Location Convention Centre Auditorium I
Date and Start Time 06 April, 2012 at 11:00
The third plenary,
The third plenary.
This panel is closed to new paper proposals.
Aesthetics and Contexts. Visual Cultures of the Muslim World
Examining the aesthetics and contexts of Muslim visual cultures in their multiplicity of perceptions, complexity and fundamental equality I call for a more inclusive understanding of their different genres. Drawing on aesthetic anthropology I argue that in various contexts objects engage multiple senses simultaneously.
By examining Muslim visual cultures along an aesthetic-contextual axis I focus primarily on perceptual experience when discussing various genres of visual and material culture. After critically questioning terminology and classification I focus first on the magic of beauty in Islam as well on the perception of 'sensible objects' before investigating different cultural contexts. By contexts I mean not only utility, historical significance and the symbolic content of things, in short their cultural integration in societies marked by Islam stretching from North and West Africa to South and Southeast Asia, but also the questioning or responding setting in which things are located and which enables them to speak to us. Thus, communication, relational qualities, sensory perception, interaction with material things and agency are important categories of analysis when discussing contexts such as power and status, materialization of experience, popularity and commodification as well as subaltern visual cultures. In this paper I address the interrelatedness of aesthetics and contexts situated at the crossroads of art history, visual studies, media studies, anthropology of aesthetics and material culture studies mainly through an anthropological lens.
In view of the diversity and complexity of artistic forms of expression among Muslims, I advocate broadening the visual canon to include creations of neglected social groups and call for a more inclusive understanding of its different genres.
The local in the times of the global: interventions of an ethnomusicology archive
This paper will present cultural and methodological questions that arise out of a project of the Archives and Research Centre for Ethnomusicology entitled Archives and Community Partnership carried out in Western Rajasthan and Goa. It will examine the attempt at evolving the archival space from academic use to focus on practitioners and tradition bearers.
Though it has been clichéd to talk of change, and threats to what may be called traditional cultural expressions, or more recently elements of Intangible Cultural Heritage for many decades now due to the influence of mass media, industrialisation and urbanisation, we now talk of globalisation as one of the major factors that has accelerated this change. However we do not think of documentation and research as an intervention , as we identify, attribute authenticity or conduct "fieldwork" to corroborate our hypotheses.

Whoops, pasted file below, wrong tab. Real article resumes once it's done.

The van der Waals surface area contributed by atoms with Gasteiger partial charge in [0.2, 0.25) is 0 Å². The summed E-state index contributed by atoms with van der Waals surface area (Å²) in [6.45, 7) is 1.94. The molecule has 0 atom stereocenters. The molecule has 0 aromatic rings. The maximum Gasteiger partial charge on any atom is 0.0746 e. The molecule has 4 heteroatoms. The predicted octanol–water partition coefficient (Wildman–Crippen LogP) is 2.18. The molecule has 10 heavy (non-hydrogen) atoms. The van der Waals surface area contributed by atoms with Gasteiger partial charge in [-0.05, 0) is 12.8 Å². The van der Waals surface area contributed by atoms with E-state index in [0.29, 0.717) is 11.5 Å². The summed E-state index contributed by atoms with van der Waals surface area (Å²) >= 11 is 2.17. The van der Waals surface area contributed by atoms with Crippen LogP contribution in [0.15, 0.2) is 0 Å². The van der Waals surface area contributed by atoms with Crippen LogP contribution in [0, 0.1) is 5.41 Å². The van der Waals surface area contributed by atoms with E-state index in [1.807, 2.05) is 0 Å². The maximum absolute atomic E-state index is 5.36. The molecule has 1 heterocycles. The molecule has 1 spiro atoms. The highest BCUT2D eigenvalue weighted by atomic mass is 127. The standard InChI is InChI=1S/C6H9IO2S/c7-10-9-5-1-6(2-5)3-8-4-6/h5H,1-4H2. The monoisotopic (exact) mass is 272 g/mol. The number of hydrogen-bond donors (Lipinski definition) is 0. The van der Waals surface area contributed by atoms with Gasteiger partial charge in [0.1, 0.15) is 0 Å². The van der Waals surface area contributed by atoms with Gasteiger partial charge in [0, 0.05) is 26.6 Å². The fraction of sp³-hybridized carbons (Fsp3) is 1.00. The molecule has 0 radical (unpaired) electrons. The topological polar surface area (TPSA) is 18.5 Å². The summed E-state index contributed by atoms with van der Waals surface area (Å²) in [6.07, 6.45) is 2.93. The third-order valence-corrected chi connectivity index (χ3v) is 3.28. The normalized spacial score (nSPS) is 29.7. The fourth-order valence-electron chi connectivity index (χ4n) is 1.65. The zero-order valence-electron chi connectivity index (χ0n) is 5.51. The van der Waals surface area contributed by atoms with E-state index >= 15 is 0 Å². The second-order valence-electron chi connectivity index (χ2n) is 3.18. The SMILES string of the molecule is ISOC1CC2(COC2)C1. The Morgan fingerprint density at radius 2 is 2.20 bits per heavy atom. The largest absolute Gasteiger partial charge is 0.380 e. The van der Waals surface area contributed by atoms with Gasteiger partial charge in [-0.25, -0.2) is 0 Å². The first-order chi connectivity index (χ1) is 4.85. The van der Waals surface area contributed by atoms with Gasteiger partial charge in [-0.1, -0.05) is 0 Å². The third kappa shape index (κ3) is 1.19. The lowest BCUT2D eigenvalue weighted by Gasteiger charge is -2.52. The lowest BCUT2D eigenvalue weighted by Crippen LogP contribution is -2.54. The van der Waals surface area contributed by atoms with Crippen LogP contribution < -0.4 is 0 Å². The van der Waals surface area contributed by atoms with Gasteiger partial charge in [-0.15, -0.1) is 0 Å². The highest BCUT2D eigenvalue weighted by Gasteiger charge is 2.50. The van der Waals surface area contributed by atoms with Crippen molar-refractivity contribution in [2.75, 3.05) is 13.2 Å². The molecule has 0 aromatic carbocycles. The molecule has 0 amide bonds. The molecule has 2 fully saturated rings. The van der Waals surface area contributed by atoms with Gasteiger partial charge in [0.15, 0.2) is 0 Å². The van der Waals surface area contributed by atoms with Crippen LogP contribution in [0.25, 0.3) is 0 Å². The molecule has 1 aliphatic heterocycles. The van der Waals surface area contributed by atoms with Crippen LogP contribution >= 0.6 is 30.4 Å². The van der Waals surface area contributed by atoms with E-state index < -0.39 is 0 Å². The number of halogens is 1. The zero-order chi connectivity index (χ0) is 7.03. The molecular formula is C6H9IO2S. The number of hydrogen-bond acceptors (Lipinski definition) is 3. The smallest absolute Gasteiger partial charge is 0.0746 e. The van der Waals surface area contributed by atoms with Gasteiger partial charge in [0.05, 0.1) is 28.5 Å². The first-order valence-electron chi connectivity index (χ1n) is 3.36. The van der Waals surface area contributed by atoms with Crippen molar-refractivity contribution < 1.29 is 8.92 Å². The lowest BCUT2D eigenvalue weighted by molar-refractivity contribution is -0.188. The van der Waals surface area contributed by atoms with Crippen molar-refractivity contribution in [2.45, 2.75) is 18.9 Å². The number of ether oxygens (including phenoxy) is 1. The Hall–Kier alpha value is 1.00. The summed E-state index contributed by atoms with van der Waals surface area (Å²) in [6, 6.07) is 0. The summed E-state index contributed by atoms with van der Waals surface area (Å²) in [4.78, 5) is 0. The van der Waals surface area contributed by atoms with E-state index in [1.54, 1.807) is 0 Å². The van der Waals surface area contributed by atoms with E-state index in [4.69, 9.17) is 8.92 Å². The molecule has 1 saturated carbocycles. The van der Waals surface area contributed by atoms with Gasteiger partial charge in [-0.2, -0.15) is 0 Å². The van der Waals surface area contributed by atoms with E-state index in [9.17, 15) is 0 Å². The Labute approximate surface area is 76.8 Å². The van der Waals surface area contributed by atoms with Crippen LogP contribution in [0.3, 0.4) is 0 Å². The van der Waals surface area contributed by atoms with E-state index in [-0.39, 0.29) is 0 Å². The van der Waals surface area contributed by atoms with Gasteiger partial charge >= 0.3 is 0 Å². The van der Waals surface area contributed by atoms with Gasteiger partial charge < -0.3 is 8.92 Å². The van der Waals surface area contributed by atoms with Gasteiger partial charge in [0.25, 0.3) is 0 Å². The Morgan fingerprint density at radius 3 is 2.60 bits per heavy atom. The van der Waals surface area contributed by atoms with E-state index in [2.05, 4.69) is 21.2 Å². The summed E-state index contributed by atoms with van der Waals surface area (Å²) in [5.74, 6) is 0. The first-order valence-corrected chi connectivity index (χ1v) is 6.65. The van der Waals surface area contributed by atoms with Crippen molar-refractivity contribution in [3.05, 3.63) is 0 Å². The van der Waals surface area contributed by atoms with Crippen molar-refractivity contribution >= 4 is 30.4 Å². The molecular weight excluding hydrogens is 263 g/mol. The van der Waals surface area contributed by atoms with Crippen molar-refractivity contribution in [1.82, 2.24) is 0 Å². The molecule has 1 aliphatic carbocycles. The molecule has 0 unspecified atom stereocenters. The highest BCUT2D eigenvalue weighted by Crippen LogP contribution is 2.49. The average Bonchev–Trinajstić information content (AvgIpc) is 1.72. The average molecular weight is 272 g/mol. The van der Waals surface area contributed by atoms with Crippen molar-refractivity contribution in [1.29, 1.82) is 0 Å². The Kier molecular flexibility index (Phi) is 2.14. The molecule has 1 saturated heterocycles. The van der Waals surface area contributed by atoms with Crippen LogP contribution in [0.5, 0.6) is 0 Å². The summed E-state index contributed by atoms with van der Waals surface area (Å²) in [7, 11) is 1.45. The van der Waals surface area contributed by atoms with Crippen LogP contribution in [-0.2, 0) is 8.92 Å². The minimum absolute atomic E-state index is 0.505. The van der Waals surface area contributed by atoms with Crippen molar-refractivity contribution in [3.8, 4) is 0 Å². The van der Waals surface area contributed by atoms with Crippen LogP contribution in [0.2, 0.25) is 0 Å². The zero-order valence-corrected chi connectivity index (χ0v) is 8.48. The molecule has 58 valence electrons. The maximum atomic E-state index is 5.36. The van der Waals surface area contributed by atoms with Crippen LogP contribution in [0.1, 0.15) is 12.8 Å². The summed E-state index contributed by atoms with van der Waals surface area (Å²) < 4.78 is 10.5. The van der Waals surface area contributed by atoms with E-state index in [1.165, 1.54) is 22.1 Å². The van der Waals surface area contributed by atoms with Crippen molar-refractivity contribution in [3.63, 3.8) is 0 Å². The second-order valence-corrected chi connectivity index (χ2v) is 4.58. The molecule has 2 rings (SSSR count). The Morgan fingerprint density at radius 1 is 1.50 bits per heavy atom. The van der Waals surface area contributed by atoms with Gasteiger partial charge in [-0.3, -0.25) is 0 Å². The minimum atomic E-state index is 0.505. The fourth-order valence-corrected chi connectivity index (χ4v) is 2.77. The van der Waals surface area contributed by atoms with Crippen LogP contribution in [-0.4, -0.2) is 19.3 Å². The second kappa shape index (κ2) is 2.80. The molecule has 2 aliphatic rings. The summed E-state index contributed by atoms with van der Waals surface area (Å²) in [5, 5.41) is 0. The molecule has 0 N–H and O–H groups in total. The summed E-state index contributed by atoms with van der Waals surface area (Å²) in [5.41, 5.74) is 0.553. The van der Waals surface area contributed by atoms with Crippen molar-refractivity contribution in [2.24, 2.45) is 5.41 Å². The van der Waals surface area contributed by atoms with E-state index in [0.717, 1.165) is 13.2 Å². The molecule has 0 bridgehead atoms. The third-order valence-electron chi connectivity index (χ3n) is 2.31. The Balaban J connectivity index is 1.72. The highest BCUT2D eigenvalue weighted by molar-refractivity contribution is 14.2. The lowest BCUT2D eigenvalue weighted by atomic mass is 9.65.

This paper will examine a recently concluded pilot project of the ARCE entitled Archives and Community Partnership which attempted to reverse some of the trends discussed earlier by "bottom up" documentation and archiving of musical traditions working with communities to record what they wished to archive. Archives such as ours have been the preserve of academia, and this project also thus attempted the evolution of the archival space and the role of audio visual recordings from research to practice. I will look at the issues that emerged from this work on the methodology, rights issues, and identity.
The aesthetics of diaspora: sensuous milieus and literary worlds
to The affective power of transnational aesthetics, of the milieus imported and actively (re)created in exile through oratory, objects, foods, music, dance and drama, derives in this view not merely from a nostalgic desire to recapitulate or replicate a lost ambience. It emerges from dialogical forging, in the here and now, of shared canons of taste among diasporic producers and consumers who collectively define what makes for social distinction, who claim ownership over spaces and places, and who together recreate the pleasure of joint celebration and worship.
My address draws on a special edited issue on the ‘Aesthetics of Diaspora’, to challenge the definition of aesthetics as merely ‘sensuous cognition’, (Wiseman 2008: 7). Instead, aesthetics is defined as ‘sensuous participation’ – the appreciation and making of beauty, distinction and sheer sensual pleasure as these come to be embedded and re-embedded in social worlds of literary, artistic, musical and performative celebration in diaspora. The affective power of transnational aesthetics, of the milieus imported and actively (re)created in exile through oratory, objects, foods, music, dance and drama, derives in this view not merely from a nostalgic desire to recapitulate or replicate a lost ambience. It emerges from dialogical forging, in the here and now, of shared canons of taste among diasporic producers and consumers who collectively define what makes for social distinction, who claim ownership over spaces and places, and who together recreate the pleasure of joint celebration and worship. This is equally true of the high cultural literary worlds of diasporic writers, I propose, as it is of the demotic worlds of labour migrants living on the margins of global cities.
Art and waste management
This panel is closed to new paper proposals.